Measuring the bioaccumulation factor for decaBDE in terrestrial animals requires the measurement of decaBDE concentrations in the prey and predator which is difficult (see Dr. Stapleton letter). A thorough discussion on these difficulties is offered in a paper on bioaccumulation of brominated flame retardants in a Lake Winnipeg food web.23
Similarly, bioconcentration factors are also difficult to determine with substances of low solubility such as decaBDE because measurements of bioconcentration rely on measuring decaBDE in aqueous systems for aquatic organisms and thus are not generally applicable to terrestrial organisms.
Some studies have calculated a biomagnifications factor. Biomagnification factor is not part of the criteria for determination of bioaccumulation under the regulation, but biomagnification shows decaBDE increases in concentration as it moves up the food chain from one tropic level to the next. However, biomagnifications factors vary by up to 10 fold between species, in particular between fish and birds and mammals. 24 Thus using biomagnifications factors in aquatic organisms as a surrogate for bioaccumulation potential can substantially underestimate the extent of chemical biomagnification in birds and mammals.25
Without information on or the ability to make a determination on bioaccumulation and bioconcentration factors for decaBDE the regulation requires the use the logarithm of the octane-water partitioning coefficient which is defined in the regulation as follows:
The estimated log Kow for decaBDE-209 is in the range of 6.27 to 9.9726, well in excess of the criteria in the regulation of equal to or greater than five, which classifies decaBDE as bioaccumulative under the Persistence and Bioaccumulation Regulation and according to the Organisation for Economic Co-operation and Development (OECD) guidelines (see attached letter from Dr. Stapleton).
Other jurisdictions agree that DecaBDE is bioaccumulative. For example, Washington State in January 200627 held that DecaBDE had the potential to bioaccumulate, and states that it is currently on Ecology's Persistent Bioaccumulative and Toxic List (Chapter 173-333 WAC, Persistent Bioaccumulative Toxins). Maine, in a 2005 report, found that decaBDE bioaccumulates and concentrates up the food chain.28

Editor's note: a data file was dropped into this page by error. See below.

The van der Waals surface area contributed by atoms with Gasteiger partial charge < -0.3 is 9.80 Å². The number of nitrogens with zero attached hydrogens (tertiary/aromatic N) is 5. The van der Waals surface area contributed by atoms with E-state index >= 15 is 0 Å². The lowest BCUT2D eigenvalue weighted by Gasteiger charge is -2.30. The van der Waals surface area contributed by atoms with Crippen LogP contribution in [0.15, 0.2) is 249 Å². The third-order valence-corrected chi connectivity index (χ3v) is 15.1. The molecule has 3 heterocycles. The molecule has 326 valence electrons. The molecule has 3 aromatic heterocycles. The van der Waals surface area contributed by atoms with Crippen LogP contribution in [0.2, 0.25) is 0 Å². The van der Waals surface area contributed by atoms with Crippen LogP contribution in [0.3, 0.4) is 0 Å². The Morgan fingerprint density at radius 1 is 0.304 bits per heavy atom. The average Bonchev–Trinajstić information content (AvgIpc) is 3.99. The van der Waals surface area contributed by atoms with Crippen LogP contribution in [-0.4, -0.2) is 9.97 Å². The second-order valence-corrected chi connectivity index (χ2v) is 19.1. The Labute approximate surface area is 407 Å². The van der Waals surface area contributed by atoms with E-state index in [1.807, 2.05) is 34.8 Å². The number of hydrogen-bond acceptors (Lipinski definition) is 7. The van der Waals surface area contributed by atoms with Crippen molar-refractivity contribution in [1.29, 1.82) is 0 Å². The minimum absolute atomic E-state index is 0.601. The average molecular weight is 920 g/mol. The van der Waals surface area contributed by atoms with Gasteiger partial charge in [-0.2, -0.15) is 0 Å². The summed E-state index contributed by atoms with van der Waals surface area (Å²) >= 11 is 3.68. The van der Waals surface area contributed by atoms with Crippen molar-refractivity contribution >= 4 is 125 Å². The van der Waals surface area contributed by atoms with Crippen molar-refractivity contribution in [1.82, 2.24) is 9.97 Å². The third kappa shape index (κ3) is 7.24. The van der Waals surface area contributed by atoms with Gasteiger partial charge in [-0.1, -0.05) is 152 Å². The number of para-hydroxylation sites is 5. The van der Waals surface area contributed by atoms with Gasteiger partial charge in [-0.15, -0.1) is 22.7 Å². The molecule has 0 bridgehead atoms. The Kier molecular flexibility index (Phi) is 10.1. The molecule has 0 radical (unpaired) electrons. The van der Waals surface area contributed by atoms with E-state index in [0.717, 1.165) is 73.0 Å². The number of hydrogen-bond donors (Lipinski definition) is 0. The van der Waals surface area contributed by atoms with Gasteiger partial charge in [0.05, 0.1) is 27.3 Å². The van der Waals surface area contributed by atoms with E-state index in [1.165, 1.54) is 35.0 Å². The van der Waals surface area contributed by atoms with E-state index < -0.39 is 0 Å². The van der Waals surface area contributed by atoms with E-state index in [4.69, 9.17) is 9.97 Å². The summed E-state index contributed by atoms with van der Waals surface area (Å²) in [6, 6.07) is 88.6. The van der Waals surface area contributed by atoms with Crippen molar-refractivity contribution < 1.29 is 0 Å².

Two letters from leading experts, Dr. Stapleton of Duke University and Dr Åke Bergman of Stockholm University are attached as annexes to this Notice of Objection, stating their expert opinions on the bioaccumulation and debromination of decaBDE. Both experts believe, based on years of experience studying PBDEs in the environment, that decaBDE bioaccumulates. Therefore under CEPA decaBDE must be banned.
Debromination is a process by which bromine atoms are removed or cleaved from an organic compound, leaving a smaller lower brominated molecule that is more water soluble. The higher debrominate decaBDEs into the lower brominated decaBDEs.
Environment Canada Recognizes Debromination
The Environment Canada Screening Assessment Report on PBDEs is clear on the debromination point (at 13):
The Environment Canada Screening Assessment included information obtained as of October 2004 (although information up to October 2005 was reviewed). More recent studies confirm the debromination point. As detailed in Part III, debromination to lower decaBDEs has been shown in the metabolization of decaBDE-209 (commercial product DecaBDE) by certain animal species. It has also been shown in the exposure to sunlight of PBDEs found in dust, and in the action of bacteria in sewage on PBDEs in sewage sludge.
Authority, Recognition and Precedent for Regulation
The Toxic Substances Management Policy allows for regulation of a substance if it is a precursor to a substance that is targeted for virtual elimination:
Environment Canada recognizes this point in particular relation to PBDEs. On the 18th of June 2004 presentation by Environment Canada of the Existing Substance Program to the Great Lake Binational Toxics Strategy Integration Meeting, the following points were made:
- The tetra-, penta- and hexa- PBDEs satisfy the criteria for virtual elimination in CEPA and should be considered for addition to the Virtual Elimination List
- The hepta- to deca- PBDEs can be transformed to the bioaccumulative forms in the environment, and therefore would be considered as candidates for virtual elimination under the federal Toxic Substances Management Policy
Precedent also exists for regulating precursors in the case of precursors to perflourooctane sulfonate. That the precursors were included is evident from the risk management strategy in relation to these substances, Perfluoroctane sulfonate (PFOS) its Salts and its Precursors Proposed Risk Management Strategy, and from the inclusion of the precursors in the regulation.30
One of the fundamental principles underlying CEPA is the precautionary principle. Section 2(1) of CEPA states: